This is a central image of the book, where one scene runs directly into another. Putting the normal margin round it felt wrong, so I have decided to put the two pictures together, even though they are different scenes. This is the only place in the book that I have done this. The reasons are twofold: the aesthetic feels better like this, and the emotional element of the story feels more direct. It is a problem to set up a double-page spread in this manner because the margin between the pages may not print exactly right – but there is a 3mm bleed tolerance; and also, since the book is going to be perfect-bound, there won’t be a staple in the middle, which would exaggerate a mismatch. So hey, that’s the way it is going to be.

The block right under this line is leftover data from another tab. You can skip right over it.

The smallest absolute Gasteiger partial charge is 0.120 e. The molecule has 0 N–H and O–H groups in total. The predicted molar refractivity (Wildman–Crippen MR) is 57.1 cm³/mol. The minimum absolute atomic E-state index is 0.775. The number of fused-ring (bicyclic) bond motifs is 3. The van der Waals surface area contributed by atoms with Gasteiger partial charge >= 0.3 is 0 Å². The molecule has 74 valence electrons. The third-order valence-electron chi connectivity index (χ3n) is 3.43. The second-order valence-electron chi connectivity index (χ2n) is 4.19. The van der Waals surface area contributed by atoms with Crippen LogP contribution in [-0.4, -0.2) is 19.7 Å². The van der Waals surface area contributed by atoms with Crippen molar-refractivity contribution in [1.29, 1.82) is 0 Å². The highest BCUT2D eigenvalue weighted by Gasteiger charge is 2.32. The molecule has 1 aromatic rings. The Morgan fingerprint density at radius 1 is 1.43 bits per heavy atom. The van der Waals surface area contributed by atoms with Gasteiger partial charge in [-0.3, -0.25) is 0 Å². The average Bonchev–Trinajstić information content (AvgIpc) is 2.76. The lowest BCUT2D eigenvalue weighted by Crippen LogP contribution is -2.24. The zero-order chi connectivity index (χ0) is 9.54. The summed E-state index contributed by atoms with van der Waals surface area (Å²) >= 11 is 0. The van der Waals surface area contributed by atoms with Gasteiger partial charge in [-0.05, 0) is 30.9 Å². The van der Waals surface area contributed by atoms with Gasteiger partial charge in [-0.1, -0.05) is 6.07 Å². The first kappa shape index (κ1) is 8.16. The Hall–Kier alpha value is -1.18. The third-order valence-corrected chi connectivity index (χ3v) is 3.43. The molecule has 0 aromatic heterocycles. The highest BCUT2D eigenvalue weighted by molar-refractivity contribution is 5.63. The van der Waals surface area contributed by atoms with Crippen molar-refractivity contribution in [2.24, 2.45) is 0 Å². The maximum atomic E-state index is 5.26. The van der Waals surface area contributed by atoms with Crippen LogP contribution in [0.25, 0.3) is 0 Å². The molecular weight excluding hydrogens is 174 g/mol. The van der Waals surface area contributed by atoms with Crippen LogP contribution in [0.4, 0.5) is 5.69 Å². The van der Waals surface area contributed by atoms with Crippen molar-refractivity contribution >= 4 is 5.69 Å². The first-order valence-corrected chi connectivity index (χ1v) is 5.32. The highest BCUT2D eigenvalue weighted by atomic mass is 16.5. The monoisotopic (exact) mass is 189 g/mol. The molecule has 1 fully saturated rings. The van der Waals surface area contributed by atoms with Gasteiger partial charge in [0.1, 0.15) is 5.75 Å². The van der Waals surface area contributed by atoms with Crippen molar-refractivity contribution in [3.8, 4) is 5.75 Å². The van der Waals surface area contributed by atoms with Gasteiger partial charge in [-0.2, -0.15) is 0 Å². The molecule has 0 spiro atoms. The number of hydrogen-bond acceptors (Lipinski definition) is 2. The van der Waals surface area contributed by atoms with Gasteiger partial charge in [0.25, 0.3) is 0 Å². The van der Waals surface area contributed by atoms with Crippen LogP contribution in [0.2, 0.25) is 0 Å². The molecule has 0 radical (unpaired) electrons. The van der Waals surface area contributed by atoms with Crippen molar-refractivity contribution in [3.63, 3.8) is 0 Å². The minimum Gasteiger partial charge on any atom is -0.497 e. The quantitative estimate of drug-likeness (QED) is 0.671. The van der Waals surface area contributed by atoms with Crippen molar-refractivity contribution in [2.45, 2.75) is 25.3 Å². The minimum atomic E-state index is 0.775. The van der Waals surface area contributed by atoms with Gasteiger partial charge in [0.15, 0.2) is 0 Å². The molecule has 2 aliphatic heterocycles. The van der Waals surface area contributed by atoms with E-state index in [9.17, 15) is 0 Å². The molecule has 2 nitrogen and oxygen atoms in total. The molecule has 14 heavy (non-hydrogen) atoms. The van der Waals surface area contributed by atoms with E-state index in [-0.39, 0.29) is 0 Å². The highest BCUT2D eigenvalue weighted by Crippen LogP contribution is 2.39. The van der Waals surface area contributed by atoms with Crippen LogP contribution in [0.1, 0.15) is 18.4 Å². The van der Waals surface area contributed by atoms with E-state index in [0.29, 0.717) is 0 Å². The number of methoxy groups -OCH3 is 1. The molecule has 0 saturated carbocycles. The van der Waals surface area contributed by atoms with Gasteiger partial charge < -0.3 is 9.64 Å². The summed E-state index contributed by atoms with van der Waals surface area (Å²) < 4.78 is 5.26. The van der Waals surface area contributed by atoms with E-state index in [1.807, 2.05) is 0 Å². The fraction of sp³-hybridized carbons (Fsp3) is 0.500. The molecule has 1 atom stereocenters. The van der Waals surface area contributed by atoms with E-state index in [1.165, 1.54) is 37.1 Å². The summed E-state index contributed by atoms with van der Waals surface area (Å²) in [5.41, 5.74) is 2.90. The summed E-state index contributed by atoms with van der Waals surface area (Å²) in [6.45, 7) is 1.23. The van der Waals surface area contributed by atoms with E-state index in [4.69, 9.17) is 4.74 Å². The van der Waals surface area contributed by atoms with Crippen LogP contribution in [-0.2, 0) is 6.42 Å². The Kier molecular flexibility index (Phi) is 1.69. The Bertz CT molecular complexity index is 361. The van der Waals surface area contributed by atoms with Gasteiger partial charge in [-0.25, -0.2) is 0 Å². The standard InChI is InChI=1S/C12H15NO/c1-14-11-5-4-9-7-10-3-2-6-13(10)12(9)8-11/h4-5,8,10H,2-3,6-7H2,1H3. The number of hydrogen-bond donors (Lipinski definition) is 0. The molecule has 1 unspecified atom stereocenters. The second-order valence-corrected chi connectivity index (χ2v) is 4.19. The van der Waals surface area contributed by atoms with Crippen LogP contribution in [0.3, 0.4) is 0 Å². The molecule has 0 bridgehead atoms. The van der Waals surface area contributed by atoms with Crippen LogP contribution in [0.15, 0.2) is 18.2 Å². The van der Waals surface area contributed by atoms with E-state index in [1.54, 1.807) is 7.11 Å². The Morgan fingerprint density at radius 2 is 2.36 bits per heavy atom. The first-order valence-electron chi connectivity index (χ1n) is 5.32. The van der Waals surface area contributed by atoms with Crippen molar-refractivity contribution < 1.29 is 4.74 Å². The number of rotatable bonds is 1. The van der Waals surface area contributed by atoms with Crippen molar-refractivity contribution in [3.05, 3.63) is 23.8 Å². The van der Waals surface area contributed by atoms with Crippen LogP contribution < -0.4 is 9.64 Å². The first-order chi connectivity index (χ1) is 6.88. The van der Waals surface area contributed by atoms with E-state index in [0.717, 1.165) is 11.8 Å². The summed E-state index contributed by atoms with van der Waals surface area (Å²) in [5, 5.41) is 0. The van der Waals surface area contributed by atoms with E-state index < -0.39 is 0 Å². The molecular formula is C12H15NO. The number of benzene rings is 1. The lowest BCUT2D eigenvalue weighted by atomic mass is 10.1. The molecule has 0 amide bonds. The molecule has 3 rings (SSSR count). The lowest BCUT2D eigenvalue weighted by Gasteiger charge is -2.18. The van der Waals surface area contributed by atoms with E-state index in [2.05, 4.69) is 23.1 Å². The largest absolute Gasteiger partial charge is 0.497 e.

I have now done the cover, complete with lettering, and it is in my especial folder on my desktop to be put in disc, and taken up to Spittal for a pre-print meeting, where I will check the cover for size; and also check the colours in other scans. I have made two copies of the cover scans, as it is easy to misuse them. For instance, if you set uptext using Acrobat, if you take the file back into Photoshop for any reason, the lettering gets stripped off. I can’t use Photoshop lettering for the final scans as the main printer won’t recognise it.